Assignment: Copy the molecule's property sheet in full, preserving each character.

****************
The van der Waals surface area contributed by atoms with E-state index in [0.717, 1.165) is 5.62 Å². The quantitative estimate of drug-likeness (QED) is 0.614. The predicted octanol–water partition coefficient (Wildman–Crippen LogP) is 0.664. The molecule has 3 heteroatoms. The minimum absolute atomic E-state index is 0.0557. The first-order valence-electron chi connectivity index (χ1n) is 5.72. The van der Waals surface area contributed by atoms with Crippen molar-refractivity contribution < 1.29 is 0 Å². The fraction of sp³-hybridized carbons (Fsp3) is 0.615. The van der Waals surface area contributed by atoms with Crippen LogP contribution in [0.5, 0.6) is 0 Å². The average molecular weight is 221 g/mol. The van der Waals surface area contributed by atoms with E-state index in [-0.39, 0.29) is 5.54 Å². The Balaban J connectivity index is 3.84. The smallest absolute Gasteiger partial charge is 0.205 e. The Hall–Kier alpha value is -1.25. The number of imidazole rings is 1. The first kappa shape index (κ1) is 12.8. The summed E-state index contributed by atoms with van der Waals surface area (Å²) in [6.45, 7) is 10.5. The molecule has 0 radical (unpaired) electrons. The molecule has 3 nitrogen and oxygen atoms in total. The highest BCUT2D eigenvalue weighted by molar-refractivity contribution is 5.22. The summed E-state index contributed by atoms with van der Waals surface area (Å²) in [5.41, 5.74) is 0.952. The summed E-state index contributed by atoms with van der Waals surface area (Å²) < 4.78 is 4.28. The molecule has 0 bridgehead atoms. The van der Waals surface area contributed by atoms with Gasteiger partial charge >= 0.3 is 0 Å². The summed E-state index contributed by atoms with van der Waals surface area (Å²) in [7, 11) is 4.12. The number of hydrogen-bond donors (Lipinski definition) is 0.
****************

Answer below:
The van der Waals surface area contributed by atoms with E-state index in [0.717, 1.165) is 5.62 Å². The quantitative estimate of drug-likeness (QED) is 0.614. The predicted octanol–water partition coefficient (Wildman–Crippen LogP) is 0.664. The molecule has 3 heteroatoms. The minimum absolute atomic E-state index is 0.0557. The first-order valence-electron chi connectivity index (χ1n) is 5.72. The van der Waals surface area contributed by atoms with Crippen molar-refractivity contribution < 1.29 is 0 Å². The fraction of sp³-hybridized carbons (Fsp3) is 0.615. The van der Waals surface area contributed by atoms with Crippen LogP contribution in [0.5, 0.6) is 0 Å². The average molecular weight is 221 g/mol. The van der Waals surface area contributed by atoms with E-state index in [-0.39, 0.29) is 5.54 Å². The Balaban J connectivity index is 3.84. The smallest absolute Gasteiger partial charge is 0.205 e. The Hall–Kier alpha value is -1.25. The number of imidazole rings is 1. The first kappa shape index (κ1) is 12.8. The summed E-state index contributed by atoms with van der Waals surface area (Å²) in [6.45, 7) is 10.5. The molecule has 0 radical (unpaired) electrons. The molecule has 3 nitrogen and oxygen atoms in total. The highest BCUT2D eigenvalue weighted by molar-refractivity contribution is 5.22. The summed E-state index contributed by atoms with van der Waals surface area (Å²) in [5.41, 5.74) is 0.952. The summed E-state index contributed by atoms with van der Waals surface area (Å²) < 4.78 is 4.28. The molecule has 0 bridgehead atoms. The van der Waals surface area contributed by atoms with Gasteiger partial charge >= 0.3 is 0 Å². The summed E-state index contributed by atoms with van der Waals surface area (Å²) in [7, 11) is 4.12. The number of hydrogen-bond donors (Lipinski definition) is 0.